Imported malaria is frequently observed in pediatric practices within geographical areas which have a migrant population.
Material and methods: All the pediatric malaria cases of a university children's hospital (Marseilles, southern France) had been studied retrospectively. The period of the study was from January 1987 to December 1997. Inclusion criteria were based on clinical diagnosis criteria established by WHO.
Results: Three hundred and fifteen clinical cases were observed. Ninety-nine percent were confirmed by blood smears. Eighty-six percent of the patients came from the archipelago of the Comoro Islands in the Indian Ocean. Twenty percent were not given chemoprophylaxis, and 77% of the patients with chemoprophylaxis were not compliant. Fever (92%), splenomegaly (61%), vomiting and/or diarrhea (50%) were frequently observed. Neurological signs (23%), especially headaches (15%), were noted. The causative species was Plasmodium falciparum in 76%; coinfections with two species were observed in 9%. Halofantrine was commonly used for therapy (64%), but relapses were noted with this drug. No death was observed during the study.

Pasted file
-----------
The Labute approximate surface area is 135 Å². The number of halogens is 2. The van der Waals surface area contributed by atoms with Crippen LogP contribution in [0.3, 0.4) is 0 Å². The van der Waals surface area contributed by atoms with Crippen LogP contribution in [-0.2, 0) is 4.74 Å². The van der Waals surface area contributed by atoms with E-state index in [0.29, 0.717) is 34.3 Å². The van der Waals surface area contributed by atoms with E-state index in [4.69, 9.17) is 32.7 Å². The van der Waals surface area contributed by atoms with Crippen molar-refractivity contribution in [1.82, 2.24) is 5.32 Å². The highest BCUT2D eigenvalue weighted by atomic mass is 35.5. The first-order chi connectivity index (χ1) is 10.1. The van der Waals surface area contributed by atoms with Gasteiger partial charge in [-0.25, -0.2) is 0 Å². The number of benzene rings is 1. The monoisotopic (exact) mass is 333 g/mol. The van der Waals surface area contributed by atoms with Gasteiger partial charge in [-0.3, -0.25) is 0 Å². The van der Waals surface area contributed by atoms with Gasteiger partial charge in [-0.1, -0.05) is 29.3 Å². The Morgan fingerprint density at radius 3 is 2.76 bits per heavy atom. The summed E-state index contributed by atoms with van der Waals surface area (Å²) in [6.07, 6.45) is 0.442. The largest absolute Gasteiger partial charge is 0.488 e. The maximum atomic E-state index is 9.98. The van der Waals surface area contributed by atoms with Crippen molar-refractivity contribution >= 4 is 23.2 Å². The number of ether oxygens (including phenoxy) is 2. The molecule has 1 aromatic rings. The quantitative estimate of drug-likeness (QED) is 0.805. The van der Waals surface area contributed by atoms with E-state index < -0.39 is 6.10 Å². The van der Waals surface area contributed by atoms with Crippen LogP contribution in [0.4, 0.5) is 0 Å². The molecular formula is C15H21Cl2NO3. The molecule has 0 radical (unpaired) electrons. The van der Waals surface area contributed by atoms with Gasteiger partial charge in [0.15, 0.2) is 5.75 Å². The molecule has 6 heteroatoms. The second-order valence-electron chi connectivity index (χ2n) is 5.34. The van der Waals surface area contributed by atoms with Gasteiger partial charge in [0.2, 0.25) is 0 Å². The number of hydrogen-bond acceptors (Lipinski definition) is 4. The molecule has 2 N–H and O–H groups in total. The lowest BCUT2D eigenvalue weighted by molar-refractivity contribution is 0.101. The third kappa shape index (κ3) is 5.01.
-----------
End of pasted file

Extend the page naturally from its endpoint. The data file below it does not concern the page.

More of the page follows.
Discussion: Imported pediatric malaria is rare in France. Clinical signs may lead to misdiagnosis when splenomegaly is not obvious, or when vomiting and/or diarrhea, cough or otitis occur. Diagnosis relies on blood smears. Curative medications are chloroquine or halofantrine, with special attention to heart troubles. Mefloquine is rarely used in children. Quinine is reserved for serious attacks. Concerning chimioprophylaxy, medical prescriptions should be adapted to the stay abroad, and patient compliance to medications could be improved.